Wednesday, September 26, 2007

Immigration raid causes uproar

ICE provides new information on suspects

Express Staff Writer

Emotions are running high in the Wood River Valley in the wake of a federal immigration raid earlier this month that led to the arrests of 22 suspected illegal immigrants. Many people applaud the raid by Immigration and Customs Enforcement while others allege that ICE officers were abusive and violated civil rights.

"Reports of any sort of abuse are just false," ICE spokesman Carl Rusnok said Tuesday. "This was a standard routine fugitive operation. The team is extremely well-trained to go after fugitives. They are very professional, and they treat everyone with respect."

Leo Morales, a community organizer with the Idaho Community Action Network in Boise, sees things differently.

"We gathered testimony and it's clear they terrorized the community," Morales said Tuesday. "At this point we're continuing to work with community members who have been traumatized. There are some cases where children are afraid to go back to school."

The ICE raid on the Wood River Valley occurred on Saturday, Sept. 15, when 11 officers from an ICE Fugitive Operations Team out of Boise descended on the valley in search of alleged fugitive illegal immigrants. Arrests were made in Ketchum, Hailey and Bellevue.

Rusnok clarified earlier reports that said the ICE officers were looking for convicted felons who are in the U.S. illegally. Actually, the ICE fugitive teams seek any illegal immigrants who have been ordered to leave the United States and haven't complied. In the course of the raids, agents will arrest other suspected illegal immigrants that they encounter, he said.

Rusnok provided the following breakdown on the nationalities and reasons people were arrested during the raid:

·Thirteen of the 22 are Peruvian, and the other nine are from Mexico.

·ICE had fugitive warrants on four of the people arrested. Three are Peruvian and one is Mexican. Of the four, three had ignored previous orders to leave the U.S., and one had prior convictions for providing false information and resisting arrest. The remaining 18 were people who happened to be in the wrong place at the wrong time.

·All nine of the Mexicans arrested have returned to Mexico. Eight left voluntarily, and one was deported.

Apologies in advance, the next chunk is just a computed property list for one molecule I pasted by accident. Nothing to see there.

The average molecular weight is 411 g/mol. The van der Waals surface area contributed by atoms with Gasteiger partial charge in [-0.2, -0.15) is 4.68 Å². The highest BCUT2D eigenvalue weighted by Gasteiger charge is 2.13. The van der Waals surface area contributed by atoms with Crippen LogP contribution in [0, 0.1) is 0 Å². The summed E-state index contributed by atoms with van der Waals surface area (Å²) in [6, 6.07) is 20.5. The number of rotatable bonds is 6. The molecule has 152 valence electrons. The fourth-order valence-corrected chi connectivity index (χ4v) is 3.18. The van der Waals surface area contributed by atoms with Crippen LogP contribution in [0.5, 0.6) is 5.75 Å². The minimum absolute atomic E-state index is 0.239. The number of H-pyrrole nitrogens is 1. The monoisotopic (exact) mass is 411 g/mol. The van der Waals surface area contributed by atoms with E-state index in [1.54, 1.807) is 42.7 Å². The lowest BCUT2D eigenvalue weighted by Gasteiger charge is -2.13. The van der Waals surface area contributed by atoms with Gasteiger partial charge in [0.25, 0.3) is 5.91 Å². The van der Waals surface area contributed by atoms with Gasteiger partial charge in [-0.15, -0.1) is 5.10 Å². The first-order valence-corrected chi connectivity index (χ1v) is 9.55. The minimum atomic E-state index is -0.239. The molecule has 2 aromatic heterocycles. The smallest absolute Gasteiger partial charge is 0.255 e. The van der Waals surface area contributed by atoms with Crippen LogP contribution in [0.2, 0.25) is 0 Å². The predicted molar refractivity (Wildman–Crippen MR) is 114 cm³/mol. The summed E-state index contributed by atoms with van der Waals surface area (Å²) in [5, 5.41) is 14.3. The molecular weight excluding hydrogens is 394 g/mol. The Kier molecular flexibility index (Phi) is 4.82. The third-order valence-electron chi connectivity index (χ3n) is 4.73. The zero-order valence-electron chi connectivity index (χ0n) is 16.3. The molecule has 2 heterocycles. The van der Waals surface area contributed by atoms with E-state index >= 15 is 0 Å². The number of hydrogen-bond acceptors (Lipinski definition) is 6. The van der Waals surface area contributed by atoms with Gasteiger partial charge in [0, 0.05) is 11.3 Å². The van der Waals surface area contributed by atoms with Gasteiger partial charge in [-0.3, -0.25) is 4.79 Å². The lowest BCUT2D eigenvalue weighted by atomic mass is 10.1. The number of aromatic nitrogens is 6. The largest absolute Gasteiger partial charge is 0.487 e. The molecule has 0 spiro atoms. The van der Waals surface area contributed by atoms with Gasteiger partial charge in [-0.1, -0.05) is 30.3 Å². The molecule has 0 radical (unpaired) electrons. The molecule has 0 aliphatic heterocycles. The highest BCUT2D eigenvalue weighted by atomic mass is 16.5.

·Seven Peruvians remain in ICE custody in Florence, Ariz. Five others have been released on bond, and one, the only woman arrested in the raid, was released on "humanitarian grounds" because she has small children to care for.

Rusnok declined to release the names of the suspects, saying that current ICE policy precludes the identification of people arrested for administrative or non-criminal reasons.

Public opinion on the raid seems to be divided. Comments on the Idaho Mountain Express Web site are about even for those supporting the raid and those alleging violations of civil rights by ICE.

"One of the things I'm concerned about is the reports of violations of civil rights," said Jack Van Valkenburgh, executive director of the American Civil Liberties Union of Idaho. "I don't know how many are true, but we get these reports. We're interested in what ICE did and if there were any violations."

Morales said his office was flooded with complaints following the raid. He said some 150 people attended a public meeting called by Idaho Community Action Network in Hailey following the raid on Tuesday, Sept. 18.

"These are community members who for the most part have not committed a crime except to come into our country to get a job," Morales said. "If those are the type of people that ICE goes after, then I think there's something wrong with our system."

Sheila McLean, an East Fork business owner, offered a different perspective.

"I've probably talked to 20 or 25 working class people who are happy that ICE was here." McLean said. "Maybe it will improve the crime rate in the valley. There were rights violated, it appears, and that's not right. However the program to me is commendable."

Idaho Rep. Wendy Jaquet, D-Ketchum, said she became involved in the issue because of concerns expressed by Guido Loyaso, the Peruvian consular general in Denver.

"I'm just trying to get people to talk to each other," Jaquet said. "It seems to me that the conclusion is that Congress really needs to do something about the immigration bill."

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